On Mon, 13 Jan 2003, Erez Hadad wrote:

> Hi all,
> My name is Erez Hadad, and I'm the TA in charge of the new OS course starting
> next semester in CS, tutored by Prof. Hagit Attiya. As some of you may know,
> this course differs from its predecessors by two major aspects:
> 1. OS's scope is a unification of the existing "Intro to OS" and "OSS".
> 2. The real-world OS of choice for the "OS" course is Linux. This means that
> various mechanisms are going to be demonstrated through Linux. Also, Linux
> will be used for student practice (kernel hacking & app writing).

Sound nice.

> I'd like to address all those of you who know something about Linux and wish
> to help us advocate Linux through this course.
> What I'm looking for is:
> 1. Opinions: Is Linux a good candidate for such a course, as opposed to, for
> example, FreeBSD? Please provide good documentation sources, formal and
> informal, online and hard-copy, for both the kernel and API. Consistency
> between the existing kernel and the documentation is a MAJOR factor (for
> example, I heard many rumors about rapid under-documented changes in the
> virtual memory).

The Linux Kernel is the most documented kernel on the Internet. (just
search for "kernel" and you'll have a hard time finding anything else).
You can learn a lot about it just from there. Note that there are also
off-line books (Writing Linux Device Drivers which I've read online is
excellent), to good extent or the other.

The FreeBSD kernel may have been traditionally more documented as it is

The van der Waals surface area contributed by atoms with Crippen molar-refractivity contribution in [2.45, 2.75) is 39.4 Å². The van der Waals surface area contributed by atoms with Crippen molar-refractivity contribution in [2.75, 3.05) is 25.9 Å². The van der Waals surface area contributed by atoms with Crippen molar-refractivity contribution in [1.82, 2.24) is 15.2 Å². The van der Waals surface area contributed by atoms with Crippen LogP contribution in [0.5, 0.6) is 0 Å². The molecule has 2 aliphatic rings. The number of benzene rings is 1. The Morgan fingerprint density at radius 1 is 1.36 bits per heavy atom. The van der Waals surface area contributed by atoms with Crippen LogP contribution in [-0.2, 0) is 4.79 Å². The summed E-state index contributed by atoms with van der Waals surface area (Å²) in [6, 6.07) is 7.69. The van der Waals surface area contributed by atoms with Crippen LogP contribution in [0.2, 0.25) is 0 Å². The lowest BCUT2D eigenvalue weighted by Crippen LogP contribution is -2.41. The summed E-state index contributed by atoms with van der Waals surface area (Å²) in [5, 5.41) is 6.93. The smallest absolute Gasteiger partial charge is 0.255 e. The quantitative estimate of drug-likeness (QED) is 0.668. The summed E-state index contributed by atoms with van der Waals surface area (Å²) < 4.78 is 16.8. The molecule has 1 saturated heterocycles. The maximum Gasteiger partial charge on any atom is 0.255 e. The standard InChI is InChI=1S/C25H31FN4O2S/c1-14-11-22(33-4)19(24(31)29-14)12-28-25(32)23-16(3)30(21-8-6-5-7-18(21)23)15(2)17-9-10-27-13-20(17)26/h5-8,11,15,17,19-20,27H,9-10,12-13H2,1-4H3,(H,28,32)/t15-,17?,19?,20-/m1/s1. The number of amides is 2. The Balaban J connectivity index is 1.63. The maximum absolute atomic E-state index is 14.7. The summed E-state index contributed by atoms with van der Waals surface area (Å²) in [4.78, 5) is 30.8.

older, and was open-source back then. But Linux out of being the most
popular Linux has catchen up with it.

> 2. Tools: What is the safest and most comfortable way for students to hack the
> kernel? VMWare? UML?

I think UML. A simple user can run it with enough quota, and have a
process that is a fully functionaly kernel. You don't need to give the
users root permission.

If you want to work with the hardware than VMWare may be better, but I'm a
bit misinformed.

> 3. Gurus: If anyone considers himself more-than-trivially knowledgable about
> Linux: kernel, virtual memory, file systems, POSIX threads etc: Please
> contact me by email. We'd like to consult with such people regarding Linux
> matters during the semster.

I know a bit about everything in Linux. My fields of great expertise are:

1. Perl.
2. Shell and stuff.
3. ANSI C Programming (portability, optimizations, etc.)
4. Single-player Game AI.
5. Web Technologies.

So I don't think I'm very suitable for you. (I did a lot of many other
things - POSIX threads, kernel programming, sockets programming, etc, but
would not call myself an expert in this regard)

> 4. TAs: Anyone who has Linux in his soul and needs a TA position for next
> semester, please contact me.

I took the Structure of OS course in EE (which used Linux for quite some
time, but the exercises where fully user-landish). I'm also not looking
for a TA position, because I'd rather not spend time about this. Sorry.


        Shlomi Fish

Shlomi Fish        [EMAIL PROTECTED]
Home Page:         http://t2.technion.ac.il/~shlomif/

He who re-invents the wheel, understands much better how a wheel works.

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